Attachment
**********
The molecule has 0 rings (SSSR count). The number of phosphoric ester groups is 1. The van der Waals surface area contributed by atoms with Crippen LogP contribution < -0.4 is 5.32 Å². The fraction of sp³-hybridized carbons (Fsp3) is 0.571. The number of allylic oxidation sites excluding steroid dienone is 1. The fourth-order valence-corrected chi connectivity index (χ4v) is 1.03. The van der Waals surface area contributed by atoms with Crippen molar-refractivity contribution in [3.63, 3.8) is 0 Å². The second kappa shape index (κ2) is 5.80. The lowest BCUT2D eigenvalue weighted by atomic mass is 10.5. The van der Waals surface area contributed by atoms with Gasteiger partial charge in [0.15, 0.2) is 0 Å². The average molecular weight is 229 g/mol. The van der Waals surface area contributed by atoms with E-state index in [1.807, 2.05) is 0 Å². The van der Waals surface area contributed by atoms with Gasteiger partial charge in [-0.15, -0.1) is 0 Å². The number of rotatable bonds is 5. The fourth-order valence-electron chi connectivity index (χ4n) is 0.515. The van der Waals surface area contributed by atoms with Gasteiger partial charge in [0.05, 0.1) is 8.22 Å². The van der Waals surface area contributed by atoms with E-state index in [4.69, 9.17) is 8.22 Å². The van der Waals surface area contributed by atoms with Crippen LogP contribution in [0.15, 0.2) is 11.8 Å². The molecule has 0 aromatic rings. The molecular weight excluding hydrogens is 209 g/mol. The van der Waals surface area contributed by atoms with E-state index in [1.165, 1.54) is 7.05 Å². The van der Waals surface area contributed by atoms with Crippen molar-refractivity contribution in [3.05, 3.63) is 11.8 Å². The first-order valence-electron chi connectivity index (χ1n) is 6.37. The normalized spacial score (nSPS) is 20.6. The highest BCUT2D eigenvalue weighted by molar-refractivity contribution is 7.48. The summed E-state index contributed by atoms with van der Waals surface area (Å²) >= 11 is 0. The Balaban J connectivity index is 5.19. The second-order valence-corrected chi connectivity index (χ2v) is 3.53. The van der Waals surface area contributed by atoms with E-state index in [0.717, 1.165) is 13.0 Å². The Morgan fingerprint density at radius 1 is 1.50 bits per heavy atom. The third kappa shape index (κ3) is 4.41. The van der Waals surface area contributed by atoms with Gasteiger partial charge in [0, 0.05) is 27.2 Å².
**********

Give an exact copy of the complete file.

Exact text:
The molecule has 0 rings (SSSR count). The number of phosphoric ester groups is 1. The van der Waals surface area contributed by atoms with Crippen LogP contribution < -0.4 is 5.32 Å². The fraction of sp³-hybridized carbons (Fsp3) is 0.571. The number of allylic oxidation sites excluding steroid dienone is 1. The fourth-order valence-corrected chi connectivity index (χ4v) is 1.03. The van der Waals surface area contributed by atoms with Crippen molar-refractivity contribution in [3.63, 3.8) is 0 Å². The second kappa shape index (κ2) is 5.80. The lowest BCUT2D eigenvalue weighted by atomic mass is 10.5. The van der Waals surface area contributed by atoms with Gasteiger partial charge in [0.15, 0.2) is 0 Å². The average molecular weight is 229 g/mol. The van der Waals surface area contributed by atoms with E-state index in [1.807, 2.05) is 0 Å². The van der Waals surface area contributed by atoms with Gasteiger partial charge in [-0.15, -0.1) is 0 Å². The number of rotatable bonds is 5. The fourth-order valence-electron chi connectivity index (χ4n) is 0.515. The van der Waals surface area contributed by atoms with Gasteiger partial charge in [0.05, 0.1) is 8.22 Å². The van der Waals surface area contributed by atoms with E-state index in [4.69, 9.17) is 8.22 Å². The van der Waals surface area contributed by atoms with Crippen LogP contribution in [0.15, 0.2) is 11.8 Å². The molecule has 0 aromatic rings. The molecular weight excluding hydrogens is 209 g/mol. The van der Waals surface area contributed by atoms with E-state index in [1.165, 1.54) is 7.05 Å². The van der Waals surface area contributed by atoms with Crippen molar-refractivity contribution in [3.05, 3.63) is 11.8 Å². The first-order valence-electron chi connectivity index (χ1n) is 6.37. The normalized spacial score (nSPS) is 20.6. The highest BCUT2D eigenvalue weighted by molar-refractivity contribution is 7.48. The summed E-state index contributed by atoms with van der Waals surface area (Å²) >= 11 is 0. The Balaban J connectivity index is 5.19. The second-order valence-corrected chi connectivity index (χ2v) is 3.53. The van der Waals surface area contributed by atoms with E-state index in [0.717, 1.165) is 13.0 Å². The Morgan fingerprint density at radius 1 is 1.50 bits per heavy atom. The third kappa shape index (κ3) is 4.41. The van der Waals surface area contributed by atoms with Gasteiger partial charge in [0, 0.05) is 27.2 Å².